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VA law prevents utility shutoffs in extreme circumstances; MI construction industry responds to a high number of worker suicides; 500,000 still without power or water in the Houston area; KY experts: Children, and babies at higher risk for heat illness.

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The House passes the SAVE Act, but fails to hold Attorney General Merrick Garland in inherent contempt of Congress, and a proposed federal budget could doom much-needed public services.

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Enticing remote workers to move is a new business strategy in rural America, Eastern Kentucky preservationists want to save the 20th century home of a trailblazing coal miner, and a rule change could help small meat and poultry growers and consumers.

NM Game Commission to decide hunting limits for mountain lion, bear

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Monday, October 23, 2023   

The number of mountain lions killed by New Mexico hunters in recent years has fallen below what the state allows, but wildlife advocates think a proposed limit for the next four years is too high.

The state game commission meets this week to approve a kill quota of 563 individual mountain lions per year.

Mary Katherine Ray, wildlife chair for the Rio Grande chapter of the Sierra Club, said because they are an elusive specifies, the number is too high, especially considering changing weather patterns have disrupted the historic balance of nature.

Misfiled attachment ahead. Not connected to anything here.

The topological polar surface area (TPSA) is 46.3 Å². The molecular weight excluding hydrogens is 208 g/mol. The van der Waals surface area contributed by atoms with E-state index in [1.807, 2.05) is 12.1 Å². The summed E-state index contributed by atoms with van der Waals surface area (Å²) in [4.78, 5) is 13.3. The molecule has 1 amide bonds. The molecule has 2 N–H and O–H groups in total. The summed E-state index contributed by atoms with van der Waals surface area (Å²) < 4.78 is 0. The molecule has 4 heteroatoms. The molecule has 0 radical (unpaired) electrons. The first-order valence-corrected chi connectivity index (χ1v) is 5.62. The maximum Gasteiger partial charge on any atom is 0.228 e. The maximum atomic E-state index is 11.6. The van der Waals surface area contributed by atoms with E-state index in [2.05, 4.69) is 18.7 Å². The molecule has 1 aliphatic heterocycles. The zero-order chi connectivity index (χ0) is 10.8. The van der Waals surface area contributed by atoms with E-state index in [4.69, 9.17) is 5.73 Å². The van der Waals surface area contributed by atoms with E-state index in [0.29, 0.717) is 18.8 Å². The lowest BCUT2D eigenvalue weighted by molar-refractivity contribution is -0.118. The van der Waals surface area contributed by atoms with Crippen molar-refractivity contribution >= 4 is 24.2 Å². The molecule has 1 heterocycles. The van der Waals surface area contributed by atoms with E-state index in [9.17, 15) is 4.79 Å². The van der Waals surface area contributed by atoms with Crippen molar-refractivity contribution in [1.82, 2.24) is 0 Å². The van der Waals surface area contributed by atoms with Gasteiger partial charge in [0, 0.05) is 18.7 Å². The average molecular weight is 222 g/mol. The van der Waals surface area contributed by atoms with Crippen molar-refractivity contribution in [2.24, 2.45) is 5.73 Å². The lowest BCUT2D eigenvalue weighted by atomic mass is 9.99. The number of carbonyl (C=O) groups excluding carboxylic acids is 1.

"It's hard to count them and there's a lot of uncertainty, so we need to be cautious," Ray asserted. "The proposals that the Game and Fish is making are not cautious."

The department's own count shows the number of mountain lions killed by hunters is roughly 350 per year, which means 10% of the state's estimated population is killed from known causes. The figure does not include those from natural causes, starvation, dehydration, disease, wildfires or attacks from bears and wolves.

New Mexico has suffered severe drought conditions the past two decades, and in 2022, the worst wildfire in state history. Ray pointed out those events caused habitat degradation and fragmentation for wildlife. She believes hunting quotas should be reduced by at least 50% before the species is placed at risk.

"I mean, we did wipe out wolves," Ray explained. "And in our changing world -- the climate's changing, all the fires we're having, the drought -- I don't know that we can rely on that without some care going into the future."

During the 2020-2021 New Mexico hunting season, 323 mountain lions were killed, compared to 424 the year before. The commission is also set to consider a recommendation on black bear quotas at its Friday meeting, increasing the total kills from 864 from the current 804.

Disclosure: The Sierra Club contributes to our fund for reporting on Climate Change/Air Quality, Energy Policy, Environment, and Environmental Justice. If you would like to help support news in the public interest, click here.


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